It was Sunday afternoon in Mobile, Alabama, and we’d just walked “home” after a wonderful brunch at Wintzell’s Oyster House when Georges noticed the red warning light was on indicating our Casita battery was low.
At first, we weren’t too alarmed. We’d been boondocking (parked without any hookups) on a quiet neighborhood street just north of downtown since Friday evening. We usually have enough solar-charged battery power to last for days, if not weeks, and we still had a good half-tank of water left for showers and cooking. What’s to worry about?
Then we thought about it. It had been overcast all day Saturday and Sunday, depriving our rooftop solar panels the sunlight needed to recharge the 27C battery that keeps our Casita lights, water pump and “Fantastic” fan running. On Friday, we thought we’d found the perfect spot, shaded by a lovely oak tree. In Texas, camping spots with shade are a premium. But maybe parking in the shade here wasn’t such a good idea.
Georges started the car, which we’d left attached to the Casita all weekend as we walked and biked around Mobile. He let it run. Theoretically, the car battery should recharge the Casita battery. But after an hour, the reading on the Casita battery creeped barely from 10 volts to 11.4 volts. We need a reading at least 12 on our 12V battery for things to work as they should, and we’re more accustomed with Texas sunshine to see readings in the 13V and 14V range.
Maybe our running of the fan and all that recharging of our iPhones and iPads amid those cloudy weekend days took a toll? Oh well, the toilet still flushed. We went to sleep.
But when I woke just before 6 – G was already wide-eyed – the battery charge had plummeted back into the red. The water pump groaned; we didn’t dare turn on any lights. Instead, we got up, threw on our clothes, pulled out of our lovely “home away from home in Mobile” boondock site and headed to the nearest Walmart Supercenter to get our battery tested.
Georges went to the auto department. Somebody was ahead of him so it would be an hour before we could have the battery tested to determine if it was just low or if it was dead and wouldn’t hold a charge. I went grocery shopping.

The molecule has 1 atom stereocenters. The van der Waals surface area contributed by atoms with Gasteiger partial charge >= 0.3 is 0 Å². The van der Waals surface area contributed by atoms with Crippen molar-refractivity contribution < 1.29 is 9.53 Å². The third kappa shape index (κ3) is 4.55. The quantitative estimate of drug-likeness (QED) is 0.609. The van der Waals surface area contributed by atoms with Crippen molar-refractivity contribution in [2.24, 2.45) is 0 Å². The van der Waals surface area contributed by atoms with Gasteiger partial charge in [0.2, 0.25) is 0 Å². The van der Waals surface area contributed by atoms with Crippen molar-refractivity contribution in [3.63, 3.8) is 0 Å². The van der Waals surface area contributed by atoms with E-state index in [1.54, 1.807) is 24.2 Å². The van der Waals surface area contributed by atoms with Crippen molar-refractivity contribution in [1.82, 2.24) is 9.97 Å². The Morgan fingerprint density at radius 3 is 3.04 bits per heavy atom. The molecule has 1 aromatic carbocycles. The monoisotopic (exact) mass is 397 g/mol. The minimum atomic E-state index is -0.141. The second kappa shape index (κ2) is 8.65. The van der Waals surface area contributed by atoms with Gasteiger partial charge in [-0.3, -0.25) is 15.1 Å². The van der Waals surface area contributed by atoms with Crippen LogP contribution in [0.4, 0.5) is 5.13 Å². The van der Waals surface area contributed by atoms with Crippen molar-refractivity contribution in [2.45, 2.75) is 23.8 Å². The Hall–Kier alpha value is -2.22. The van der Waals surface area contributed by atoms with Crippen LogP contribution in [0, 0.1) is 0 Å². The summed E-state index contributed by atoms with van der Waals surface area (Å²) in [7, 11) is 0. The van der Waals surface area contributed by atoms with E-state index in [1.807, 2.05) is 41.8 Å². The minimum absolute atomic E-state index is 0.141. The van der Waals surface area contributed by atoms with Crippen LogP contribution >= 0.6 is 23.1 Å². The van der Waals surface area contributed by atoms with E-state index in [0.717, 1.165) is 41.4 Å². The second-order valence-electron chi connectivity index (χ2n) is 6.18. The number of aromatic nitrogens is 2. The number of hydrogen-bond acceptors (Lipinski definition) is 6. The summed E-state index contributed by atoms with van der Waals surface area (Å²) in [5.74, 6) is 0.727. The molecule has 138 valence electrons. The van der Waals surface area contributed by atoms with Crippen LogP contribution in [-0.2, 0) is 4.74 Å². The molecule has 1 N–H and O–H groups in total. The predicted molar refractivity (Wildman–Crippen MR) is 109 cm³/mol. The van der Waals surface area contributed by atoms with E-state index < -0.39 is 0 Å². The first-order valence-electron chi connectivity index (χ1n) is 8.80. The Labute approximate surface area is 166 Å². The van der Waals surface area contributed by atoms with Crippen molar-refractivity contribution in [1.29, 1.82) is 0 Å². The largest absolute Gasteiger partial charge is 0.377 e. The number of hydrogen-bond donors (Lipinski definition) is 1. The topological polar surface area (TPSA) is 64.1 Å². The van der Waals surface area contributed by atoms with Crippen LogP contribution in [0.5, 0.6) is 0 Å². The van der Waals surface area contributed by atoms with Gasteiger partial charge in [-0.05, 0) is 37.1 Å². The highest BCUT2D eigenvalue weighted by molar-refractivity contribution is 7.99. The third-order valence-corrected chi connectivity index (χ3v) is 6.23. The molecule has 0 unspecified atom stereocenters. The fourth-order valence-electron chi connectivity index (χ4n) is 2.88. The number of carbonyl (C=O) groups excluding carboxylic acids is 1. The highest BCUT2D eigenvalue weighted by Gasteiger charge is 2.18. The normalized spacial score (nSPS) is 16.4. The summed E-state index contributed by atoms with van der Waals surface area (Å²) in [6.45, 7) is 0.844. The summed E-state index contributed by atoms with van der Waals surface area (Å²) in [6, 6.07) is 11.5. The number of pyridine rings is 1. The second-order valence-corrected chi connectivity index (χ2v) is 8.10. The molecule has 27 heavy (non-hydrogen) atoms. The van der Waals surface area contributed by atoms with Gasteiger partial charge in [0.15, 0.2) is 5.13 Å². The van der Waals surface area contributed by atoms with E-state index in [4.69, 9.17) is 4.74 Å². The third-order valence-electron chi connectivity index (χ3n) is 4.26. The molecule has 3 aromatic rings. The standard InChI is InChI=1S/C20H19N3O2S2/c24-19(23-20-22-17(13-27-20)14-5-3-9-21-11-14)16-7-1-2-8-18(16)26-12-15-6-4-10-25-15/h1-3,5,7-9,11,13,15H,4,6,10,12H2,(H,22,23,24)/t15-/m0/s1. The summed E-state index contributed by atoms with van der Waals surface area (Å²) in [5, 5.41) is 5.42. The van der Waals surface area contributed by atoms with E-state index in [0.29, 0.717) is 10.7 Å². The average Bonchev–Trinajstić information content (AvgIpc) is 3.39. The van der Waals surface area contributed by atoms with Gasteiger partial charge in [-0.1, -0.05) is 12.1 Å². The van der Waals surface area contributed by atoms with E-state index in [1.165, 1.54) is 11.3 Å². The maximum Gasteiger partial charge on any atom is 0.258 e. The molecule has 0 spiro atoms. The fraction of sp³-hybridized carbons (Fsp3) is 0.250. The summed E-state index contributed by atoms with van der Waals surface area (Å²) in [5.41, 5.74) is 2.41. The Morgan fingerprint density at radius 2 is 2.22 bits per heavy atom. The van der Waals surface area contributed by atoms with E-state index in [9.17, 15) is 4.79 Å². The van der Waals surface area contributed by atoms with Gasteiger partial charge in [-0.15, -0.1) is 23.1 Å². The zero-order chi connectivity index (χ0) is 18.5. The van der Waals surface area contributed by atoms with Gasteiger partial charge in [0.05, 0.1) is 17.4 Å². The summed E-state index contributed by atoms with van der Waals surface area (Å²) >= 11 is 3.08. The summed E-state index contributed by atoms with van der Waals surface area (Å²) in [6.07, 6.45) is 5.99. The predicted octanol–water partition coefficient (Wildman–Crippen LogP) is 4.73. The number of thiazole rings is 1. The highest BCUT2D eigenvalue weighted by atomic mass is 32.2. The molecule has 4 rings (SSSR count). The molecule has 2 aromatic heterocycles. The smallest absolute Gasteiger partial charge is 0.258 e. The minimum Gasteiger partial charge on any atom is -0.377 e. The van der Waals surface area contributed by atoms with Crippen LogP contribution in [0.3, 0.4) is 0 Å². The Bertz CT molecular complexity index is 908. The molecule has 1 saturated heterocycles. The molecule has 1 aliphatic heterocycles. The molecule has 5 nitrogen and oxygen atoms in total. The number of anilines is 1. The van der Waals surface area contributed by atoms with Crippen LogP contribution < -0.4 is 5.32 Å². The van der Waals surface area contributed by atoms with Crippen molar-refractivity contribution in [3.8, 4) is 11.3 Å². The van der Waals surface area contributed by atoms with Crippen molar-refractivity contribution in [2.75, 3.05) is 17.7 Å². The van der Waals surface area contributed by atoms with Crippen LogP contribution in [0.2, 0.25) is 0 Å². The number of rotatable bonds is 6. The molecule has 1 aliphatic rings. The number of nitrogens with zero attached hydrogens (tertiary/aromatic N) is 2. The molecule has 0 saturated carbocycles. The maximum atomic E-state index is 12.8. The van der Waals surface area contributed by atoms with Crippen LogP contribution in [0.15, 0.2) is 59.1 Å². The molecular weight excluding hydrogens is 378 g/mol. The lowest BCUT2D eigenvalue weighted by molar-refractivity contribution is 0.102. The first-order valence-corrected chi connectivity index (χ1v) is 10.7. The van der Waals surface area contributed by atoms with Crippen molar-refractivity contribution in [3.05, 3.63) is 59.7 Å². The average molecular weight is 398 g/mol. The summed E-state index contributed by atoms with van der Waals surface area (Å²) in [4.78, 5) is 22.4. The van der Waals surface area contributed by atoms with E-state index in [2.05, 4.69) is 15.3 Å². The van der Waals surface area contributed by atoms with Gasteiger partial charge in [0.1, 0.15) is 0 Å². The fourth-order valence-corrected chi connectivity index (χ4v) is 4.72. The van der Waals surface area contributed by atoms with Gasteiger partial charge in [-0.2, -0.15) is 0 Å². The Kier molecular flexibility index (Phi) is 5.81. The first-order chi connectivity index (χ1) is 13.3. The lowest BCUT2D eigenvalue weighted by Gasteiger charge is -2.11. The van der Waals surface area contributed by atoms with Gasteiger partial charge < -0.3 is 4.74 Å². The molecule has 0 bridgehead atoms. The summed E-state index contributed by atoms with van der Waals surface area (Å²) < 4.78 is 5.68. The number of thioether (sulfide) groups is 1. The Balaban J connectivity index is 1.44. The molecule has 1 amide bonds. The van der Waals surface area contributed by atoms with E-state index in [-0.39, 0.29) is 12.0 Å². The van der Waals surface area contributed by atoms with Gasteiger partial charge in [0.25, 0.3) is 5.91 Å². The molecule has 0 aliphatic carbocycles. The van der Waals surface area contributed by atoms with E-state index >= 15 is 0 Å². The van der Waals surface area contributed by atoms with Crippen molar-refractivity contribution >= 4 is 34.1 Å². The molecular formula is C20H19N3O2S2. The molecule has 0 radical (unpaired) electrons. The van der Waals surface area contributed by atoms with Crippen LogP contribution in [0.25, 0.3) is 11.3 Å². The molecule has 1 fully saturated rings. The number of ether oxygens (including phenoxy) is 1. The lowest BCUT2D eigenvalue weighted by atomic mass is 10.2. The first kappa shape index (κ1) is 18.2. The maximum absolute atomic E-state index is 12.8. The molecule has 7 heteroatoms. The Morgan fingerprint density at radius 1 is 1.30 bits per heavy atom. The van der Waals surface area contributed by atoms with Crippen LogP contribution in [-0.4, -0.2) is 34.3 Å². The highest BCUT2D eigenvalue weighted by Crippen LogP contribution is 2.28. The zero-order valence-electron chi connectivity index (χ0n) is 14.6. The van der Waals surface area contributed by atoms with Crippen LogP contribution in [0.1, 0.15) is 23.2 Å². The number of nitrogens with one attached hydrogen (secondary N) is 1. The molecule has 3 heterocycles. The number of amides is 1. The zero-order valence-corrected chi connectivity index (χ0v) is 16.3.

I never realized what a joy it is to shop in a nearly empty Walmart at this hour on a Monday. The only other people in the food aisles were Walmart workers stocking the shelves and a few men and women in hospital togs, probably stopping for staples as they headed home from the graveyard shift.
An hour later we learned the battery was indeed dead, defunct, defeated. It was past its two-year warranty (of course). We decided it probably would have faltered whether we’d parked in the shade on an overcast weekend and charged all our Apple toys or not.
We spent $99 for a new battery. But we had a hard time fitting it into the battery space; it seemed bigger than the other battery. But with a little elbow grease – and brute force to bend a few metal edges – we got the battery and its requisite hookups into its compartment on the side of the Casita.
But then came the retainer. There was no way to screw the retainer in to hold the battery in place. This piece is important. It’s what keeps the battery from jiggling out of its compartment and onto the roadway. The new battery was just too big for the retainer to fit.
So now we had to pull the overlarge battery out of the compartment we had forced it into. Easier said than done. We had to physically pry the damn thing out. Thank goodness for elbow grease and G’s ingenuity. It took some time, a few swear words and a bit of brute force, but finally we got out what we had shoved in.
G took it back to Walmart – we were still in the parking lot after all – and tried to exchange it for the smaller battery. But this particular Walmart had none of the smaller batteries in stock.
But wait, there’s one in the display. Let’s use that one. And so we did. Twenty dollars cheaper and it installed easily. G fastened the connectors to the battery, pushed it into its tight little battery space, screwed in the retainer and locked the compartment. Voila.
MacGyver in action!
We’re off to Dauphin Island to take the ferry to Fort Morgan and then continue our perimeter drive across Alabama into Florida and we’re just a couple of hours behind schedule. But who has a schedule? We’re just puttering our way around the perimeter of the United States.
Here’s hoping we have battery power tomorrow when we boondock at a Walmart in Pensacola.
(We did; all good!)